2.50
Hdl Handle:
http://hdl.handle.net/10755/161579
Type:
Presentation
Title:
Narratives of Desire: What Diverse Abuse Survivors Want from Maternity Caregivers
Abstract:
Narratives of Desire: What Diverse Abuse Survivors Want from Maternity Caregivers
Conference Sponsor:Midwest Nursing Research Society
Conference Year:2002
Author:Seng, Julia
P.I. Institution Name:University of Iowa
Title:Assistant Professor
Contact Address:College of Nursing, 101F Nursing Building, Iowa City, IA, 52242, USA
Purpose: Providing maternity care to victims of past and current abuse is challenging, with no single approach likely to be welcome or effective for all women. This study's purpose was to learn what sexual abuse survivors view as positive, therapeutic care from their maternity caregivers. Theoretical/Conceptual Framework: A narrative framework was used because we expected that women's diverse and even contradictory desires would make sense within the context of their circumstances and abuse histories. Storytelling is an important form of sharing information that honors women's self-knowledge. Sample: Fifteen women who self-identified as having a past/present sexual abuse history and childbearing experience. Method: In face to face interviews, the abuse survivors were asked to relate the story of their childbearing year, focusing particularly on what they wanted from their maternity caregivers in response to any abuse-related problems or posttraumatic stress symptoms experienced. Interviews were audio taped, transcribed, and analyzed using a narrative approach. Results: These women's "messages" to caregivers make sense in light of several continua: (1) where they are in the process of understanding and healing the effects of abuse on their life, (2) how much information they have about how abuse might affect childbearing, (3) ability to advocate for themselves, and (4) degree of life disruption by current abuse or current crises. Conclusions: Assessing clients in relation to these continua can enhance caregivers' intuition and improve the alliance between caregiver and survivor client. Attention to these categories could guide getting to know the client, determining the extent of her trauma-related needs, setting priorities, building trust, and negotiating care practices.
Repository Posting Date:
26-Oct-2011
Date of Publication:
17-Oct-2011
Sponsors:
Midwest Nursing Research Society

Full metadata record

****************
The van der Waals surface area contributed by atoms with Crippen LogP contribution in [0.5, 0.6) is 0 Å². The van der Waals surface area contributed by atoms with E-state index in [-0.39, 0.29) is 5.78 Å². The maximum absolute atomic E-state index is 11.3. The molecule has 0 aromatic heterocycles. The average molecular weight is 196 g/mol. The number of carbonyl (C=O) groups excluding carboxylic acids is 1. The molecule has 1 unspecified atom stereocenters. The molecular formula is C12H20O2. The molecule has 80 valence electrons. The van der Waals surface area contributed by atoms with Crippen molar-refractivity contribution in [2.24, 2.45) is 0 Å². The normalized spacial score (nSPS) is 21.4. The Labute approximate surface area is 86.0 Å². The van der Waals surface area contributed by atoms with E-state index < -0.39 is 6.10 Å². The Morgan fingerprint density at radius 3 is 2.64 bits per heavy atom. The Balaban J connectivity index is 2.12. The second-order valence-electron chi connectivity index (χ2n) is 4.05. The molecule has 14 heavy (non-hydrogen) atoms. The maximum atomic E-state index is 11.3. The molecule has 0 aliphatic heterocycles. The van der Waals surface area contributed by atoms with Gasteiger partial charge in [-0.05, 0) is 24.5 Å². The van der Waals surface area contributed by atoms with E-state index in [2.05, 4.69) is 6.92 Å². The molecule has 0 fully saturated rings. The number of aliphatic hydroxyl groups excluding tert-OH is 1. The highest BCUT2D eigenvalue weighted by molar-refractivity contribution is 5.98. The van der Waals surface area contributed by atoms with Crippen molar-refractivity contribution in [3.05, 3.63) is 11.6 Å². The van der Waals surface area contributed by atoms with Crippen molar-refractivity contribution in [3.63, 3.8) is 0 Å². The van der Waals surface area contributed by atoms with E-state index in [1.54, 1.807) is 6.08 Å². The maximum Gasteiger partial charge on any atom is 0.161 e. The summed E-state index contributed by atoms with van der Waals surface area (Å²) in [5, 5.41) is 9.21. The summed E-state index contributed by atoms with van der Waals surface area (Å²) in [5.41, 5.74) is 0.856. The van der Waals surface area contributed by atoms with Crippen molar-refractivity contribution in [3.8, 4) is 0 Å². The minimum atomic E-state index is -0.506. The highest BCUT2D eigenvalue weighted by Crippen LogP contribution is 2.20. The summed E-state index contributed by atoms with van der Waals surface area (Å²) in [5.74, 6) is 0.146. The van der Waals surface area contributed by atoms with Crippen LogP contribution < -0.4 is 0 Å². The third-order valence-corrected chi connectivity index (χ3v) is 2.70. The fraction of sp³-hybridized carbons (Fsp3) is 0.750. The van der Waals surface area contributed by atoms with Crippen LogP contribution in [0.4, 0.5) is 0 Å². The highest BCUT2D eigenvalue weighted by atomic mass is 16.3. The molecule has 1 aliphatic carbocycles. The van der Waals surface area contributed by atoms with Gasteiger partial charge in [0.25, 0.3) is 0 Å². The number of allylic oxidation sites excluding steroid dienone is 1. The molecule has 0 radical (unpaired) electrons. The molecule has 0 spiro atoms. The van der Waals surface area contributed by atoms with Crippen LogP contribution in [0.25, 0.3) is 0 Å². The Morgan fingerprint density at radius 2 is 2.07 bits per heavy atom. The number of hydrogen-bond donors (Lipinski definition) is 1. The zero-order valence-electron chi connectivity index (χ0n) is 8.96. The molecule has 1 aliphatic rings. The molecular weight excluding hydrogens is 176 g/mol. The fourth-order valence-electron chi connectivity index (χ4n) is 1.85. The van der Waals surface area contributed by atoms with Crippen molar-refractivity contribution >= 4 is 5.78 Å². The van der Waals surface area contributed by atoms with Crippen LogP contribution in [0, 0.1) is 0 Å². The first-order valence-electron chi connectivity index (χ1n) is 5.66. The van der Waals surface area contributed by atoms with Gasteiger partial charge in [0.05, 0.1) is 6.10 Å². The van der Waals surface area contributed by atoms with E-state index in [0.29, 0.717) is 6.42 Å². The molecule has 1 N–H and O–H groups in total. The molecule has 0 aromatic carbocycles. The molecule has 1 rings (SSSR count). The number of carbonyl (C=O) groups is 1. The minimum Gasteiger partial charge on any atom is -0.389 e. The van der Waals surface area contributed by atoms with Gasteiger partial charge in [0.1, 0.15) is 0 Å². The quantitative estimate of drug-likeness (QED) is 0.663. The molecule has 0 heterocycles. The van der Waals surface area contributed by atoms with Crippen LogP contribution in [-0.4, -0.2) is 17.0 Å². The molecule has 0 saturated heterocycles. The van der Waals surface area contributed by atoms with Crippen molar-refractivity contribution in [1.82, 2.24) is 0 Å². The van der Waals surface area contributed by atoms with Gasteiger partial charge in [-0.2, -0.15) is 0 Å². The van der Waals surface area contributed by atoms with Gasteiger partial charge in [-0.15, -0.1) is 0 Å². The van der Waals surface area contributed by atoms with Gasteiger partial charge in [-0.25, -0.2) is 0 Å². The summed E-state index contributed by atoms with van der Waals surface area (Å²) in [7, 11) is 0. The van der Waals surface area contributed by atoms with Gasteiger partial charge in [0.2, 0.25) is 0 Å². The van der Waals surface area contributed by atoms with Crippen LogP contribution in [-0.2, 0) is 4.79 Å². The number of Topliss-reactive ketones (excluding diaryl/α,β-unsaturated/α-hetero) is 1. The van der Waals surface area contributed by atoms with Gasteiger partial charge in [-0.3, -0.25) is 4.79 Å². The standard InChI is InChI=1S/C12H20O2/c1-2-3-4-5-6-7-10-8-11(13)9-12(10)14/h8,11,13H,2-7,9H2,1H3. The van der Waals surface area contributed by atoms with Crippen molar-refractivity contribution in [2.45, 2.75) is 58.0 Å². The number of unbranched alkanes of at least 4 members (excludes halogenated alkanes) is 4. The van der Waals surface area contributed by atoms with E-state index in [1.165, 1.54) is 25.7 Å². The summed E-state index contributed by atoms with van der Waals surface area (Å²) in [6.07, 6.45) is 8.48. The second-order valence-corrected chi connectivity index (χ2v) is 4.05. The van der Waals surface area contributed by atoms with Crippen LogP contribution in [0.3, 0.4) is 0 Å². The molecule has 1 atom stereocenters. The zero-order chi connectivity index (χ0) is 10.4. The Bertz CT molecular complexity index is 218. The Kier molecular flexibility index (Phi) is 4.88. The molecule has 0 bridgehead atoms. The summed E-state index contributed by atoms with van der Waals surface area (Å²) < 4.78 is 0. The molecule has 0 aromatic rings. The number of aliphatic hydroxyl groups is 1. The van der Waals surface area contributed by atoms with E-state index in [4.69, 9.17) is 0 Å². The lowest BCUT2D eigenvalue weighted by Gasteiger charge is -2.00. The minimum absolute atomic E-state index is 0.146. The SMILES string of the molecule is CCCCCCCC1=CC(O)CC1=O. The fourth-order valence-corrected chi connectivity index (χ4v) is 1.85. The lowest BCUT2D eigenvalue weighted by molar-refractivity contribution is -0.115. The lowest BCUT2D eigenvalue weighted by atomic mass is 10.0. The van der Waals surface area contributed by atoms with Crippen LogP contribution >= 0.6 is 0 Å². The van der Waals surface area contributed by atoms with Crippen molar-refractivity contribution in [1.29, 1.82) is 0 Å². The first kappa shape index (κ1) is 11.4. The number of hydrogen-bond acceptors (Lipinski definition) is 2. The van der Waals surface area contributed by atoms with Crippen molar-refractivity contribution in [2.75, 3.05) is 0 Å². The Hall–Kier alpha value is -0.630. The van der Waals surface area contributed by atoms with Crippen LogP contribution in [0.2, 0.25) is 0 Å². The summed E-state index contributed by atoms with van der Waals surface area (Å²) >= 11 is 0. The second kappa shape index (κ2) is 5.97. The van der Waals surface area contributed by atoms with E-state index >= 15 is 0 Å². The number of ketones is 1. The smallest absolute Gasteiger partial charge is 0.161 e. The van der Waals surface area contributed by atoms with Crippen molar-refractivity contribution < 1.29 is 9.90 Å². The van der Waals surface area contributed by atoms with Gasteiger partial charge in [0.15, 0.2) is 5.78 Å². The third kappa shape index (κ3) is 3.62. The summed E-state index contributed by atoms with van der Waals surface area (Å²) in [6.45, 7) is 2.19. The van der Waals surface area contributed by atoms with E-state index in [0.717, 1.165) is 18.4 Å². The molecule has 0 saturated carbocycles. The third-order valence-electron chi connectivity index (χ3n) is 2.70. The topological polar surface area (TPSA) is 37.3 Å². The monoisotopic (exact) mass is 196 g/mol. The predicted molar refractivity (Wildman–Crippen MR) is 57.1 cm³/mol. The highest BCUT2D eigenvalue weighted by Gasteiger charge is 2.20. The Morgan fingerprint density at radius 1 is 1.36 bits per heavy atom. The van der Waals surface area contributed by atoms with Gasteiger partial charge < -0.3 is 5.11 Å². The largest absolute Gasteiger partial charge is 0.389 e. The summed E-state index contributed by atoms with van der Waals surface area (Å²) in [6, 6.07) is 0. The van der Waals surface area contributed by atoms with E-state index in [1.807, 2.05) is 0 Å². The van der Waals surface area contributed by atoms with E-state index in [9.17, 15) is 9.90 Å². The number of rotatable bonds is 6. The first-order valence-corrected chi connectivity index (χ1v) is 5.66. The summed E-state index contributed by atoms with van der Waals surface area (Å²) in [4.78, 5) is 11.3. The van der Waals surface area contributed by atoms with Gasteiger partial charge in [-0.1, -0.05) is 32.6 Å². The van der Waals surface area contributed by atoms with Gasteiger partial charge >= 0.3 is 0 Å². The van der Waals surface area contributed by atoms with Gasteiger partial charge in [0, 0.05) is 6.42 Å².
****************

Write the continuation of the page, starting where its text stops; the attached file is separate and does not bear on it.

DC FieldValue Language
dc.typePresentationen_GB
dc.titleNarratives of Desire: What Diverse Abuse Survivors Want from Maternity Caregiversen_GB
dc.identifier.urihttp://hdl.handle.net/10755/161579-
dc.description.abstract<table><tr><td colspan="2" class="item-title">Narratives of Desire: What Diverse Abuse Survivors Want from Maternity Caregivers</td></tr><tr class="item-sponsor"><td class="label">Conference Sponsor:</td><td class="value">Midwest Nursing Research Society</td></tr><tr class="item-year"><td class="label">Conference Year:</td><td class="value">2002</td></tr><tr class="item-author"><td class="label">Author:</td><td class="value">Seng, Julia</td></tr><tr class="item-institute"><td class="label">P.I. Institution Name:</td><td class="value">University of Iowa</td></tr><tr class="item-author-title"><td class="label">Title:</td><td class="value">Assistant Professor</td></tr><tr class="item-address"><td class="label">Contact Address:</td><td class="value">College of Nursing, 101F Nursing Building, Iowa City, IA, 52242, USA</td></tr><tr><td colspan="2" class="item-abstract">Purpose: Providing maternity care to victims of past and current abuse is challenging, with no single approach likely to be welcome or effective for all women. This study's purpose was to learn what sexual abuse survivors view as positive, therapeutic care from their maternity caregivers. Theoretical/Conceptual Framework: A narrative framework was used because we expected that women's diverse and even contradictory desires would make sense within the context of their circumstances and abuse histories. Storytelling is an important form of sharing information that honors women's self-knowledge. Sample: Fifteen women who self-identified as having a past/present sexual abuse history and childbearing experience. Method: In face to face interviews, the abuse survivors were asked to relate the story of their childbearing year, focusing particularly on what they wanted from their maternity caregivers in response to any abuse-related problems or posttraumatic stress symptoms experienced. Interviews were audio taped, transcribed, and analyzed using a narrative approach. Results: These women's &quot;messages&quot; to caregivers make sense in light of several continua: (1) where they are in the process of understanding and healing the effects of abuse on their life, (2) how much information they have about how abuse might affect childbearing, (3) ability to advocate for themselves, and (4) degree of life disruption by current abuse or current crises. Conclusions: Assessing clients in relation to these continua can enhance caregivers' intuition and improve the alliance between caregiver and survivor client. Attention to these categories could guide getting to know the client, determining the extent of her trauma-related needs, setting priorities, building trust, and negotiating care practices.</td></tr></table>en_GB
dc.date.available2011-10-26T23:23:42Z-
dc.date.issued2011-10-17en_GB
dc.date.accessioned2011-10-26T23:23:42Z-
dc.description.sponsorshipMidwest Nursing Research Societyen_GB
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